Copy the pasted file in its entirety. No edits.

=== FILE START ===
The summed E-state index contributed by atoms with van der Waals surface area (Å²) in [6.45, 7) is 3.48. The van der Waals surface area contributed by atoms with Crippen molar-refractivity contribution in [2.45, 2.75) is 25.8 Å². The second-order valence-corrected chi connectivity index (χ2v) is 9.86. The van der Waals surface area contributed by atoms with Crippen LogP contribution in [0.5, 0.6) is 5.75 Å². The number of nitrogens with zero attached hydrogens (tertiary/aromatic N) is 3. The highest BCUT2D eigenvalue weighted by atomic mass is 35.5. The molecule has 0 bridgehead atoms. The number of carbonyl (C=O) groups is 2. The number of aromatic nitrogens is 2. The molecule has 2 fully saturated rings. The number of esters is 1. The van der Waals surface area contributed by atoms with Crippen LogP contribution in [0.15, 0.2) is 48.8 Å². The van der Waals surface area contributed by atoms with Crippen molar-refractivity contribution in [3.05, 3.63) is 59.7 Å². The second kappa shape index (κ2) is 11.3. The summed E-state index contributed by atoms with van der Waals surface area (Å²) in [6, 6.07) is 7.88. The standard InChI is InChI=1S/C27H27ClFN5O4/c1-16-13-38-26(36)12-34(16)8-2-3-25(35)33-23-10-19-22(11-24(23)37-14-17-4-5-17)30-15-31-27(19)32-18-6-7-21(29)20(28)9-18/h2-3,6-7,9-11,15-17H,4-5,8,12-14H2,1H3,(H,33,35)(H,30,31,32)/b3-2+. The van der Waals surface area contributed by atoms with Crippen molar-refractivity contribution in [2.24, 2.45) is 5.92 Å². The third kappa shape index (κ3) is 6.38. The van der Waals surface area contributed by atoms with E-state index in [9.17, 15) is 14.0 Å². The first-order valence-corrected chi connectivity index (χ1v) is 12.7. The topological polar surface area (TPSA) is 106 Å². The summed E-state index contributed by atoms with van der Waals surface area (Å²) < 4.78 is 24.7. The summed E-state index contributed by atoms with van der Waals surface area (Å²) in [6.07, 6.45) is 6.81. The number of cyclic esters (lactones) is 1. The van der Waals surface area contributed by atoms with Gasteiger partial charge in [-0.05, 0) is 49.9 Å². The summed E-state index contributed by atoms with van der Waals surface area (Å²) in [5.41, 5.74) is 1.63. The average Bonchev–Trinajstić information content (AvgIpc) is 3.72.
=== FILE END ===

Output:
The summed E-state index contributed by atoms with van der Waals surface area (Å²) in [6.45, 7) is 3.48. The van der Waals surface area contributed by atoms with Crippen molar-refractivity contribution in [2.45, 2.75) is 25.8 Å². The second-order valence-corrected chi connectivity index (χ2v) is 9.86. The van der Waals surface area contributed by atoms with Crippen LogP contribution in [0.5, 0.6) is 5.75 Å². The number of nitrogens with zero attached hydrogens (tertiary/aromatic N) is 3. The highest BCUT2D eigenvalue weighted by atomic mass is 35.5. The molecule has 0 bridgehead atoms. The number of carbonyl (C=O) groups is 2. The number of aromatic nitrogens is 2. The molecule has 2 fully saturated rings. The number of esters is 1. The van der Waals surface area contributed by atoms with Crippen LogP contribution in [0.15, 0.2) is 48.8 Å². The van der Waals surface area contributed by atoms with Crippen molar-refractivity contribution in [3.05, 3.63) is 59.7 Å². The second kappa shape index (κ2) is 11.3. The summed E-state index contributed by atoms with van der Waals surface area (Å²) in [6, 6.07) is 7.88. The standard InChI is InChI=1S/C27H27ClFN5O4/c1-16-13-38-26(36)12-34(16)8-2-3-25(35)33-23-10-19-22(11-24(23)37-14-17-4-5-17)30-15-31-27(19)32-18-6-7-21(29)20(28)9-18/h2-3,6-7,9-11,15-17H,4-5,8,12-14H2,1H3,(H,33,35)(H,30,31,32)/b3-2+. The van der Waals surface area contributed by atoms with Crippen molar-refractivity contribution in [2.24, 2.45) is 5.92 Å². The third kappa shape index (κ3) is 6.38. The van der Waals surface area contributed by atoms with E-state index in [9.17, 15) is 14.0 Å². The first-order valence-corrected chi connectivity index (χ1v) is 12.7. The topological polar surface area (TPSA) is 106 Å². The summed E-state index contributed by atoms with van der Waals surface area (Å²) < 4.78 is 24.7. The summed E-state index contributed by atoms with van der Waals surface area (Å²) in [6.07, 6.45) is 6.81. The number of cyclic esters (lactones) is 1. The van der Waals surface area contributed by atoms with Gasteiger partial charge in [-0.05, 0) is 49.9 Å². The summed E-state index contributed by atoms with van der Waals surface area (Å²) in [5.41, 5.74) is 1.63. The average Bonchev–Trinajstić information content (AvgIpc) is 3.72.